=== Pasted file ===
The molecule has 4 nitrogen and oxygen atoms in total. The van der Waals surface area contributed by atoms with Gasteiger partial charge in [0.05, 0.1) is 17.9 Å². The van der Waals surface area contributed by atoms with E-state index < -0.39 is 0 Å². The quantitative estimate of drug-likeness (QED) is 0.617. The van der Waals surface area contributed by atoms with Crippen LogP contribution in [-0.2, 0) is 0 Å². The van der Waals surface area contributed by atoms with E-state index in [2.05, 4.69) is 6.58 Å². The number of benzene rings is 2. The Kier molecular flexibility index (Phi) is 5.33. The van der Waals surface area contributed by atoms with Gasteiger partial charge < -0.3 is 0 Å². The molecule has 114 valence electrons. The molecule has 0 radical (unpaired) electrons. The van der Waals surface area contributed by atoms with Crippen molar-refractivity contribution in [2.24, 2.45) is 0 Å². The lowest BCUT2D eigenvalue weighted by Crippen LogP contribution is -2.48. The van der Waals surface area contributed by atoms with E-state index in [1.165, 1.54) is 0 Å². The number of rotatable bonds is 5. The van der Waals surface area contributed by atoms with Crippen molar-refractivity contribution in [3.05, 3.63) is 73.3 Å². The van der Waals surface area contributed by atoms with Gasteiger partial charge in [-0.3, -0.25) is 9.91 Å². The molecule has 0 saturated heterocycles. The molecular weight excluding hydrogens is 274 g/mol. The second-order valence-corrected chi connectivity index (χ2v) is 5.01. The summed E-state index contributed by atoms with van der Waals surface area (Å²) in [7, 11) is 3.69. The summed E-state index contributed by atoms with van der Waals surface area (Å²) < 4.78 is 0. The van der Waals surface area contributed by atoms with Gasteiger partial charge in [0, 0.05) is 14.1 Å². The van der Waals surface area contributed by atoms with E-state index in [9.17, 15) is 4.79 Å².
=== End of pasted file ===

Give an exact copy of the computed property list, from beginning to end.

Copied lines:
The molecule has 4 nitrogen and oxygen atoms in total. The van der Waals surface area contributed by atoms with Gasteiger partial charge in [0.05, 0.1) is 17.9 Å². The van der Waals surface area contributed by atoms with E-state index < -0.39 is 0 Å². The quantitative estimate of drug-likeness (QED) is 0.617. The van der Waals surface area contributed by atoms with Crippen LogP contribution in [-0.2, 0) is 0 Å². The van der Waals surface area contributed by atoms with E-state index in [2.05, 4.69) is 6.58 Å². The number of benzene rings is 2. The Kier molecular flexibility index (Phi) is 5.33. The van der Waals surface area contributed by atoms with Gasteiger partial charge < -0.3 is 0 Å². The molecule has 114 valence electrons. The molecule has 0 radical (unpaired) electrons. The van der Waals surface area contributed by atoms with Crippen molar-refractivity contribution in [2.24, 2.45) is 0 Å². The lowest BCUT2D eigenvalue weighted by Crippen LogP contribution is -2.48. The van der Waals surface area contributed by atoms with E-state index in [1.165, 1.54) is 0 Å². The number of rotatable bonds is 5. The van der Waals surface area contributed by atoms with Crippen molar-refractivity contribution in [3.05, 3.63) is 73.3 Å². The van der Waals surface area contributed by atoms with Gasteiger partial charge in [-0.3, -0.25) is 9.91 Å². The molecule has 0 saturated heterocycles. The molecular weight excluding hydrogens is 274 g/mol. The second-order valence-corrected chi connectivity index (χ2v) is 5.01. The summed E-state index contributed by atoms with van der Waals surface area (Å²) in [7, 11) is 3.69. The summed E-state index contributed by atoms with van der Waals surface area (Å²) < 4.78 is 0. The van der Waals surface area contributed by atoms with Gasteiger partial charge in [0, 0.05) is 14.1 Å². The van der Waals surface area contributed by atoms with E-state index in [9.17, 15) is 4.79 Å².